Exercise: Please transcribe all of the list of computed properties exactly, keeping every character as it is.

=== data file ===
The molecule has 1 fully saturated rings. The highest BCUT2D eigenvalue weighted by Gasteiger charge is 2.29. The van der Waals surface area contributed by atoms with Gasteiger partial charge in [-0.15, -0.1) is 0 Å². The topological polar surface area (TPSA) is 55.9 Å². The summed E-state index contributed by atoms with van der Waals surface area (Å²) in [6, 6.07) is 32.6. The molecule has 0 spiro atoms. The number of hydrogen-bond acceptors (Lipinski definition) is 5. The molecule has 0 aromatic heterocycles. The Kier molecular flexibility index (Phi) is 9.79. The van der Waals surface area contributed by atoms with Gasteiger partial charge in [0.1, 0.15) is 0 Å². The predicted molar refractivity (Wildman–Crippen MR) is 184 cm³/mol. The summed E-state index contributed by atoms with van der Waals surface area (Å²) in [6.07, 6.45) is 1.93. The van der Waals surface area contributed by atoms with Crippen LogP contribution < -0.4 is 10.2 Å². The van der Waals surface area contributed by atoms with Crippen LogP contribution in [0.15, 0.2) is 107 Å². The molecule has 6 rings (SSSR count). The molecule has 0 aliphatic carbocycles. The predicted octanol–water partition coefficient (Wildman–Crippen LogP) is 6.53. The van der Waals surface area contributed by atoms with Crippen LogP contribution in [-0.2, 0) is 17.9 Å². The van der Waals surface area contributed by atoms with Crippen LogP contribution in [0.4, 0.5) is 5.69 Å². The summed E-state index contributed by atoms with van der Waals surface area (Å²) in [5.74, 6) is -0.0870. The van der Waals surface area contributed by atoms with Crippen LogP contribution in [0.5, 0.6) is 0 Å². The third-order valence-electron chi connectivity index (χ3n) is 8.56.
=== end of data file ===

The molecule has 1 fully saturated rings. The highest BCUT2D eigenvalue weighted by Gasteiger charge is 2.29. The van der Waals surface area contributed by atoms with Gasteiger partial charge in [-0.15, -0.1) is 0 Å². The topological polar surface area (TPSA) is 55.9 Å². The summed E-state index contributed by atoms with van der Waals surface area (Å²) in [6, 6.07) is 32.6. The molecule has 0 spiro atoms. The number of hydrogen-bond acceptors (Lipinski definition) is 5. The molecule has 0 aromatic heterocycles. The Kier molecular flexibility index (Phi) is 9.79. The van der Waals surface area contributed by atoms with Gasteiger partial charge in [0.1, 0.15) is 0 Å². The predicted molar refractivity (Wildman–Crippen MR) is 184 cm³/mol. The summed E-state index contributed by atoms with van der Waals surface area (Å²) in [6.07, 6.45) is 1.93. The van der Waals surface area contributed by atoms with Crippen LogP contribution < -0.4 is 10.2 Å². The van der Waals surface area contributed by atoms with Crippen LogP contribution in [0.15, 0.2) is 107 Å². The molecule has 6 rings (SSSR count). The molecule has 0 aliphatic carbocycles. The predicted octanol–water partition coefficient (Wildman–Crippen LogP) is 6.53. The van der Waals surface area contributed by atoms with Crippen LogP contribution in [-0.2, 0) is 17.9 Å². The van der Waals surface area contributed by atoms with Crippen LogP contribution in [0.4, 0.5) is 5.69 Å². The summed E-state index contributed by atoms with van der Waals surface area (Å²) in [5.74, 6) is -0.0870. The van der Waals surface area contributed by atoms with Crippen LogP contribution in [0.5, 0.6) is 0 Å². The third-order valence-electron chi connectivity index (χ3n) is 8.56.